There’s No Going Back

When I was young I thought I was experiencing a series of events.   Now I understand that I was experiencing the feeling of being young.  Sure you can go back and revisited a bunch of European countries, but it won’t seen the same as when you first tramped around Europe with a backpack, and the world seemed charged with mystery and meaning.

I think of public policy in similar terms.  Obviously there are cases where we can literally go back—the 21st Amendment restored the status quo ante of before the 18th Amendment.  But it’s never quite the same.  Indeed in just the last 10 years we’ve lost the ability to drink alcohol at our Bentley holiday party (I suppose due to fear of lawsuits.)

How I think about the past often depends on whether my mood is that of an ornery reactionary or a hopeful progressive.  Whether listening to talk radio or NPR.  Sometimes I think both the left and right miss something important when they visualize the past.  The right tends to romanticize a golden age that was ruined by statism, whereas the left sees a period of misery, which progressive legislation has lifted us above.  I believe the right has lots of blind spots, and the left often attributes change to legislation that actually reflects the fact that we are vastly richer than 100 years ago.

As a macroeconomist I often think of the spring of 1929 as a sort of golden age of policy, when there didn’t seem to be any significant macro problems and we had a pretty efficient policy regime.  But how should a pragmatic libertarian like me think about 1929 vs. today?  It’s not quite as obvious as you might think.  In some ways things have certainly got worse; Federal spending has grown from 3% to over 20% of GDP.  We have an alphabet soup of regulatory agencies that do more harm than good.  But there are also many changes for the better.  The rights of blacks, women, and gays are much better protected than in 1929.  And even many of the changes that would be vigorously opposed by more dogmatic libertarians, are somewhat ambiguous to a pragmatist like me:

  1. Social Security and Medicare really do help older people, but the systems were set up in a way that discourages saving.
  2. Some environmental regulations really do improve our lives, but they are often implemented in an inefficient way.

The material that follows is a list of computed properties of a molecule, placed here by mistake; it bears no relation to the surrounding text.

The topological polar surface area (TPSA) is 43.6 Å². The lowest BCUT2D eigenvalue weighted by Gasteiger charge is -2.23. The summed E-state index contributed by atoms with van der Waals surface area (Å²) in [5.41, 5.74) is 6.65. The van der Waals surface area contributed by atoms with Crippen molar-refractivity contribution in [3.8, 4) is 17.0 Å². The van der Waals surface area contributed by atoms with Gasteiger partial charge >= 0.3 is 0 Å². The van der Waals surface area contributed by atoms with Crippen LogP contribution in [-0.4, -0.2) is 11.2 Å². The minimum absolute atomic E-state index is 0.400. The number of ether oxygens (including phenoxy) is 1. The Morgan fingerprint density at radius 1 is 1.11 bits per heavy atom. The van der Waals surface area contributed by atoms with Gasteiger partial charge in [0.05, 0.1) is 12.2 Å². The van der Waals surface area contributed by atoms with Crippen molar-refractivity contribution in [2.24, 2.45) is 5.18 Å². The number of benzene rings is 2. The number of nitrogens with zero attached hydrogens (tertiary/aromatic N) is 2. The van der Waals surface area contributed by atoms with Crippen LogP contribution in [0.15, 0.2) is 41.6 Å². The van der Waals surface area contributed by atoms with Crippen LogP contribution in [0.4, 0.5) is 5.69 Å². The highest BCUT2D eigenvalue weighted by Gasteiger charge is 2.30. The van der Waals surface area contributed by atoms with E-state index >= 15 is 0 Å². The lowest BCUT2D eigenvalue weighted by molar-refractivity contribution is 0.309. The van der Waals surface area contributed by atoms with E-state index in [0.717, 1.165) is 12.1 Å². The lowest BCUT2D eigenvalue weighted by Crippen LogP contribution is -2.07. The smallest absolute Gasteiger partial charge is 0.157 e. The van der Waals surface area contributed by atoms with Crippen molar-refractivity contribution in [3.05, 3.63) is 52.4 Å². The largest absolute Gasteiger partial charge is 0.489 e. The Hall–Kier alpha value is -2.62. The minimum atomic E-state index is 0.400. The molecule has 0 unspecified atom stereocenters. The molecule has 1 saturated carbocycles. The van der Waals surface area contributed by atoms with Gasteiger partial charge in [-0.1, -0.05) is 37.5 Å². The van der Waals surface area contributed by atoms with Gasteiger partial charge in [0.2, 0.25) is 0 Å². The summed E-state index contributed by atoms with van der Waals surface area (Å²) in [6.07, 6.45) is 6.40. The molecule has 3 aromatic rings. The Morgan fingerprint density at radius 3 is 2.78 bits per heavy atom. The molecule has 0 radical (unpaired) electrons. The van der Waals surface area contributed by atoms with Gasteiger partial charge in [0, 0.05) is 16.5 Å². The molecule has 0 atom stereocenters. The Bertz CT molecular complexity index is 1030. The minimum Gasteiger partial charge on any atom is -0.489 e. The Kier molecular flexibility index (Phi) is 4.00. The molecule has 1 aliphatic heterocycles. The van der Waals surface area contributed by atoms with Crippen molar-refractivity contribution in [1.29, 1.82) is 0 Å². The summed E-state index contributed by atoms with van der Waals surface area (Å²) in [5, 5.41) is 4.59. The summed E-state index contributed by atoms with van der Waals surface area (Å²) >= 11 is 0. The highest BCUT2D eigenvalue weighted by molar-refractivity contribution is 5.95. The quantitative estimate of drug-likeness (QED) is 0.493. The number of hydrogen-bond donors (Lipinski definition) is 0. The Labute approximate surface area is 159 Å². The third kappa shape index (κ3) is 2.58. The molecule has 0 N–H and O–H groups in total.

3. We have lower tariffs, but many more non-tariff barriers.
  4. We’ve gained the right to drink alcohol, but also suffer from a new reign of paternalism
  5. We are more willing to tolerate immigration from non-European countries, but must suffer under the abominable TSA and INS.
  6. There is less regulation of transport pricing and entry, but more rent controls and minimum wages
  7. We have unlimited bank branching, but much more moral hazard in the system.
  8. There is more annoying paperwork today, but also less governmental corruption

I suppose for a dogmatic libertarian things are clearly worse, but for a pragmatist like me that’s not so clear.  Which finally brings me to monetary policy.  Are we better off today than in 1929?  How about compared to 1912?  I pick those dates because our monetary system has undergone two revolutionary changes in the past century; we’ve added a central bank and dropped the gold standard.  There’s only one thing I am really sure of; it’s a really, really bad idea to have both a central bank and a gold standard.  If you don’t believe me, check out the macro performance of the US between 1913 and 1941.  Both inflation and output were extraordinarily unstable.

In my view we are better off without the gold standard.  We can’t afford to leave the price level and NGDP to chance, where an increase in the demand for gold could cause severe deflation and depression.  Admittedly the worst example of this occurred under a gold standard that was far from pure (1929-33) but there are two strong arguments that cut the other way:

  1. The gold standard was also far from pure during the so-called classical period (up to 1914.)
  2. The whole point of the gold standard is that it’s supposed to work automatically, to protect you against foolish governmental decisions—indeed to prevent governments from printing too much or too little money.  If we need sensible government to make the gold standard work, then why not just attach the sensible government to a fiat regime, that will work even better (and did between 1983-2007.)